Monday, October 1, 2018

How To Succeed In Law School

In my last article, I exhorted students to succeed - and not just survive - in law school. But what is 'success'? How do we attain 'success'. This follow-up article explains further.

Years ago, I was once an undergraduate at the Faculty of Law, University of Malaya (UM). I studied, struggled, and eventually succeeded.
  • I was awarded the Best Graduating Student of my batch.
  • I was a Jessup mooter.
  • I was offered to do pupillage in all the 5 illustrious law firms that I applied for.

Is that what success looks like? Not quite.

So was I an epic failure then? Not quite as well.

Lord Kok of Ipoh (still working on it)

Success Is Subjective

Based on those two set of contrasting facts, what do you honestly feel about me? Some may still think that I succeeded in law school despite some blemishes here and there. Others may not rate me that highly, in comparison with others with more successes (and less failures) under their belt.

Both are equally correct. After all, success - just like beauty - lies in the eyes of the beholder. Each of us have our own definition and standards of 'success'. Success to me may not mean the same thing to you.

Some law firms won't even give a second look to a resume that doesn't have keywords like 'Oxbridge' and 'First Class' on them. But others don't really give a damn what your CGPA is.

When I entered UM, the thought of graduating top of the class (academically) never even crossed my mind. I had a list of goals, and 'First Class' wasn't on it. Serious! I'm not just saying it now to cover for my low CGPA.

Did I not care about my academic results? Of course, I do. But I wasn't obsessing over with like how most of my classmates were. I estimated that I could get a First Class, if I really worked hard enough. But that would mean making some big sacrifices I wasn't willing to make.

From the start, I aimed to get a decent CGPA, and focused instead of learning as many skills as I can.

Best In-House Lawyer of the Year - ALB Malaysian Awards 2014 (this one's real!)

Grades Do Not Make You Great

I have previously written extensively about my philosophy on education - to which I take to heart back then as a student, and now as a teacher.

Learning should be hard, and fun:
"If learning feels comfortable, it means you're learning too slow. Learning is meant to be hard. Revising is easy. The best way to learn is to keep learning something new and useful, every day. Learning is about moving forwards, and not looking backwards...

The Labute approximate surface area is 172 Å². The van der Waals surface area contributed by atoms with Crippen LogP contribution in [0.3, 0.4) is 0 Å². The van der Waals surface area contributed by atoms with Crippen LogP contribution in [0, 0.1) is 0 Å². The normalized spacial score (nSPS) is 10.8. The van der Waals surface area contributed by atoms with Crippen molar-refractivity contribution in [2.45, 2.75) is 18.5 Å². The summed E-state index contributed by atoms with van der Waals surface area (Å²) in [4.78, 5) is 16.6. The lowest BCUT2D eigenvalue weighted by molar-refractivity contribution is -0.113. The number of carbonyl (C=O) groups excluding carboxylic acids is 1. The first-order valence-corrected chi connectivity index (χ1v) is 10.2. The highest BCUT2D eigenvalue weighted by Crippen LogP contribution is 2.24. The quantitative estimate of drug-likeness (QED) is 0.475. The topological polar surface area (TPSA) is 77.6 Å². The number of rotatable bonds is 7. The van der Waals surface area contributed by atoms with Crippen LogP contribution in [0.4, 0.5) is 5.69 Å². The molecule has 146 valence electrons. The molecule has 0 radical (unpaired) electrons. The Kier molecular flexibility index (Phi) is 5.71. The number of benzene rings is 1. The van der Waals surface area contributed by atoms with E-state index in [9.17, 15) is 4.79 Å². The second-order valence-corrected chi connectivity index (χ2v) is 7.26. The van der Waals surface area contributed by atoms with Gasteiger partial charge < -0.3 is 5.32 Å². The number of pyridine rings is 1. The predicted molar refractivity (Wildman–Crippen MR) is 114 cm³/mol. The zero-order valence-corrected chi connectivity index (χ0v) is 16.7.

...Learning should feel like an adventure. Adventures are fun."

Instead of taking on subjects that were easy to score, I only took subjects that I found interesting and challenging.

Instead of only reading up on chapters that lecturers hinted were coming out in the final exam, I would read an entire text book to fully grasp a particular subject (including chapters not covered in the syllabus at all).

But if your aim is to get good grades, please DO NOT adopt this mindset and strategy, kids! Trust me on this. You'll be lucky to even graduate with a CGPA of 3.35...

My former billion-dollar-whale lifestyle (no First Class required)

The Measure of Success

Ultimately, success is measured by our own ambitions and aspirations.
  • Want to be a litigator? Then start mooting.
  • Want to be a politician? Then start immersing in student activism.
  • Want to work for the UN? Then start reading up on International Law.

So there's no single pathway to success in law school. Law is a journey with many destinations. There's nothing wrong using law school as a launchpad to shoot for places beyond the practice of law itself.

As the Dean aptly puts it: "The goal of law school is not to train you to be lawyers, but to think like lawyers."

But whatever your law school goals are, please choose wisely and stay focused on achieving them.

Did I succeed in law school? Yes, by my own standards.

Will you succeed in law school? That's something totally within your control.

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